Healthy Living: Safe Food in the Summer

Updated 4 years ago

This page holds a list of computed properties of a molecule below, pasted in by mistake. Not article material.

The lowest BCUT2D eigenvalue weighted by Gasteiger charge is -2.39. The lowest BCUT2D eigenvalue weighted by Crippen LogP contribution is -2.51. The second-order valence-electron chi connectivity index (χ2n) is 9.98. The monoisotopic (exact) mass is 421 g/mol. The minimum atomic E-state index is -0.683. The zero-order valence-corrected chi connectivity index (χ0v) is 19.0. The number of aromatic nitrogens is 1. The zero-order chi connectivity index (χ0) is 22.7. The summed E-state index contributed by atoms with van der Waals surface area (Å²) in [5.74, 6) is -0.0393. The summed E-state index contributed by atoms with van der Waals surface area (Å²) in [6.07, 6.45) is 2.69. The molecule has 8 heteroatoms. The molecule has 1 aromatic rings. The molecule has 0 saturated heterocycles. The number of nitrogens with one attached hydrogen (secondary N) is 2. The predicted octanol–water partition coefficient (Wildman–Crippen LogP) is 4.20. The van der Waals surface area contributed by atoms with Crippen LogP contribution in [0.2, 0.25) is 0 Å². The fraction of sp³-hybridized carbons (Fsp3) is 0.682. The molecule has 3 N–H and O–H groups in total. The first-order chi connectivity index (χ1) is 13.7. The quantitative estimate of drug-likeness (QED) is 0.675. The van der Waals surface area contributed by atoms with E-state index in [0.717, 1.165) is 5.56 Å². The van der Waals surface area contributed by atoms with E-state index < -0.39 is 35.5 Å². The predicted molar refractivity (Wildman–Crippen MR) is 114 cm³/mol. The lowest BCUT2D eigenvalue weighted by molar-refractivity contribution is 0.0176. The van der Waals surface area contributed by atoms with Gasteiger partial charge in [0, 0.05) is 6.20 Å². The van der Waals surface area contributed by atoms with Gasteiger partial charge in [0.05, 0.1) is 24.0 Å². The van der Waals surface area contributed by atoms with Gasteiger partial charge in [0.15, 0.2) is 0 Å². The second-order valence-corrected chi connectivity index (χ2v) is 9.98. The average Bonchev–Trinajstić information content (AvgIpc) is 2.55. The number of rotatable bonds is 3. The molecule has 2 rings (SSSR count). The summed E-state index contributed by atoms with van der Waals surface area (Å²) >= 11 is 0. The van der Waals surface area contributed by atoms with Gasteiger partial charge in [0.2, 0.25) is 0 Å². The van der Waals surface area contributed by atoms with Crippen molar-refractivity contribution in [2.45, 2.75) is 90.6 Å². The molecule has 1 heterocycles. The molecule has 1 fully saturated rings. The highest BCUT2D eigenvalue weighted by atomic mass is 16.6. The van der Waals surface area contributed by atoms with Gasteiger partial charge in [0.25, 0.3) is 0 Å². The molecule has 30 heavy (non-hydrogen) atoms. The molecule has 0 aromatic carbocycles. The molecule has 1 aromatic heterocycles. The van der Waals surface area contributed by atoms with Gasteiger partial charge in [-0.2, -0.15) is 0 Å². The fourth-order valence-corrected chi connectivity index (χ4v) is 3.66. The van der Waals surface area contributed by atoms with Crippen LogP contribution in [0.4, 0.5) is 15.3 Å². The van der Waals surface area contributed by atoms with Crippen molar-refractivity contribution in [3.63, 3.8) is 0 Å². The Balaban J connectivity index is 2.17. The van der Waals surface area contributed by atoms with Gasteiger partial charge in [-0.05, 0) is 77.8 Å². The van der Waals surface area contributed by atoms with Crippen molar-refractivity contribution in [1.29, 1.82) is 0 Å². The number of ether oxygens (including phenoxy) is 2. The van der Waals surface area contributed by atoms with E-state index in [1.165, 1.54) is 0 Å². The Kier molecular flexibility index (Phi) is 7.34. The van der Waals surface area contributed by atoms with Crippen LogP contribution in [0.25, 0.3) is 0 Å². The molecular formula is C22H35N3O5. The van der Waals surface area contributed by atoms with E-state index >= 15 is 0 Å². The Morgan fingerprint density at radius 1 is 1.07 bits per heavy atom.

By- Dr. Jonathan WoodSummer is here! And with the warm weather comes all the fun – – beach, pool, volleyball, little league. barbecues, hiking, picnics, and all the rest. But that same lovely weather can also be a set-up for foodborne illnesses. It is especially important to take precautions and practice safe food handling when preparing perishable foods such as meat, poultry, seafood and egg products. Summer weather can provide a perfect environment for bacteria and germs to multiply rapidly in food and potentially cause illness. A few simple rules can keep you and your family safe, without cutting into all the fun that summer brings.• CLEAN: Wash hands and surfaces often • SEPARATE: Don’t cross-contaminate! • COOK: Cook to proper temperature • CHILL: Refrigerate promptlyCLEAN• Rub-a-DubWash your hands with warm water and soap for at least 20 seconds before and after handling food and after using the bathroom, changing diapers and handling pets. For best results, use warm water to moisten hands, then apply soap and rub hands together for 20 seconds before rinsing thoroughly.• Keep your Scene CleanWash your cutting boards, dishes, utensils, and countertops with hot soapy water after preparing each food item and before going on to the next food.• Towel TossConsider using paper towels to clean up kitchen surfaces. When done, throw away the towel. If you use cloth towels, wash them often in the hot cycle of your washing machine.SEPARATE (don’t cross contaminate!)• Take TwoUse one cutting board for fresh produce and a separate one for raw meat, poultry and seafood.• Lather UpAlways start with a clean scene – – wash cutting boards, dishes, countertops, and utensils with hot soapy water.• Clean Your PlateNever place cooked food back on a plate that previously held raw meat, poultry, seafood, or eggs.• Safely SeparateSeparate raw meat, poultry and seafood from other foods in your grocery shopping cart and shopping bags, and in your refrigerator.• Seal ItTo prevent juices from raw meat, poultry or seafood from dripping onto other foods in the refrigerator, place these raw foods in sealed containers or plastic bags on the bottom shelf of the fridge.• Marinating MandateSauce that is used to marinate raw meat, poultry or seafood should not be used on cooked food unless it is boiled first.COOK• Cook It Right…Know your cooking temperatures. For guidance, check a cookbook or follow this link for an excellent online chart of safe cooking temperatures.www.fightbac.org• …And Keep It Hot- Keep it all piping hot before and during serving. – Transport hot foods in insulated thermal containers. Keep containers closed until serving time. – On a buffet table, unless served immediately, hot food should be kept at 140° F or higher. Keep food hot with chafing dishes, slow cookers and warming trays.COOL• Use This Tool to Keep It CoolUse a refrigerator thermometer to be sure the temperature is consistently 40° F or below.• The Chill FactorRefrigerate or freeze perishables, prepared foods and leftovers within two hours of purchase or use. Always marinate foods in the refrigerator.• The Thaw LawNever defrost food at room temperature. Thaw food in the refrigerator. If you will cook food immediately, for a quick thaw, defrost in the microwave or enclose the food in an airtight package and submerge it in cold water.• Divide and ConquerSeparate large amounts of leftovers into shallow containers for quicker cooling in the refrigerator.• Avoid the Pack AttackDo not overstuff the refrigerator. Cold air must circulate to keep food safe.• Rotate Before It’s Too LateUse or discard chilled foods as recommended in the USDA Cold Storage Chart• Don’t Go Too LowAs you approach 32° F, ice crystals can begin to form and lower the quality of foods such as raw fruits, vegetables and eggs. A refrigerator thermometer will help you determine whether you are too close to this temperature.So remember – — – have good summer fun and stay safe with Clean, Separate, Cook, and ChillFor more information about Foodborne Illnesses and how to avoid them, visit one of these excellent web sites: Partnership for Food Safety Handling or www.foodsafety.gov


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